Earth Day: Respect our Home

Earth Day 2

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No Vacancy?

Kruger National Park, South Africa: A tourist couple were following a bull elephant, attempting to get pictures. At one point, he turned and charged the car, turning it over into the bushes. The woman was seriously injured, and had to be transported to a nearby hospital.

car from elephant attack

Car attacked by elephant in Kruger.

The bull was in musth, which is a time in which their testosterone is extremely high, they are sexually active and quite aggressive. It is obvious by their swollen temporal glands which emit a fluid that runs down their cheeks.

The couple have survived, the elephant was not so lucky. Officials at the park had decided to put him down, due to his aggression.

There has been outrage expressed by some on behalf of the elephant. Afterall, the elephant was doing what elephants do. It is up to people to educate themselves on animal behavior, and it is a known risk they take by entering the park. Surely, this could have been avoided.

Unfortunately this is only one of multiple incidences, not just in South Africa, but globally. With 7 billion people on the planet, and dwindling habitats for animals, everyone is running dangerously short on elbow room.

Kenya

Kenya fights these battles as well. The country loses 100 lions a year due to human conflict. Most of this is in retaliation of villagers for their goats or cattle being killed. This epidemic, coupled with disease,  could well lead to no lions in the country within just 20 years. This dismal disappearance is seen throughout the dark continent, with lions gone from 80% of their original African range.

Elephants are players in the conflict here as well. Crop farming, charcoal burning and human settlements have attributed to just some of the casualties on both sides. 35 people are killed from elephants each year, yet at least 100  elephants are killed daily.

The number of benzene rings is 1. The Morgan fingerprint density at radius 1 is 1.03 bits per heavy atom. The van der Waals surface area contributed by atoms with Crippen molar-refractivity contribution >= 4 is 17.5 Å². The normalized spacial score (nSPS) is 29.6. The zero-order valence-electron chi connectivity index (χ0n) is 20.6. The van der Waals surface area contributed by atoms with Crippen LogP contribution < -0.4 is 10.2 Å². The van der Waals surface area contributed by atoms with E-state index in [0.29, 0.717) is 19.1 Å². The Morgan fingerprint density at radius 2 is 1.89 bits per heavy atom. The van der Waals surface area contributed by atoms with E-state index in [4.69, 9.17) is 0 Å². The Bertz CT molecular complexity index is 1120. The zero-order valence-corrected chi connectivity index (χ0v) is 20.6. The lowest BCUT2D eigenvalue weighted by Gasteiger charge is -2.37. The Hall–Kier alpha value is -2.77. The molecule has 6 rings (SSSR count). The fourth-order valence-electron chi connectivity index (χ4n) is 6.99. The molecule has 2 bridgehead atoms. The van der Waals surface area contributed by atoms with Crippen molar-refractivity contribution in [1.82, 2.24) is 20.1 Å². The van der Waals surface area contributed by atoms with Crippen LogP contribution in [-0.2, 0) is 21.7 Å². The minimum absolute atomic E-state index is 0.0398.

beehives near elephants

Kenyan farmers are using beehives as a natural elephant deterrent, which has proven 97% effective in thwarting attacks.

There are individual stories from people for whom the elephants create havoc on their crops, on their daily lives. David Kimita, a 45-year-old farmer and father of four, blames elephants for the breakdown of his marriage. Every time he plants crops, elephants raid his farm, leaving him with nothing for his family.

“My wife depended on me for food, so when there was none, she decided to go – four years ago,” he said

In 1994, Kenya began a Problem Animal Management Unit (PAMU) due to the challenge. The unit is composed of an elite ranger response team and responds to  interaction hotspots in the country. Villagers who lose crops or livestock are paid compensation. Without this intervention, too many animals would be lost in retaliation (more than already are).

Javan leopard in W Java killed after it invaded a house (CIFOR)

A rare Javan Leopard was killed after she invaded a house
photo courtesy of CIFOR

Bangalore, India:

Since April of 2013, there have been 30 human deaths due to human/animal conflict.  23 of the attacks were from elephants , with the rest from tigers, leopards, wild boars and bears.

With an increasing number of people within the area and less forests,  more occurrence of human/animal contact is inevitable. In India alone, hundreds of people die from elephant attacks annually, and  an estimated 10-12,000 people a year are killed by venomous snakes.  Forest officials expect this number to climb even higher in 2014.

It’s not just people who are harmed. All over India  elephant/train accidents are becoming all too common, as the tracks intersect common elephant corridors (see: Growing Pains and Speeding Trains)  Decreased habitat and illegal trade contribute to approximately four leopards killed every week. Tigers are also under the gun, literally. At least 39 tigers were poached in 2013, the highest in seven years.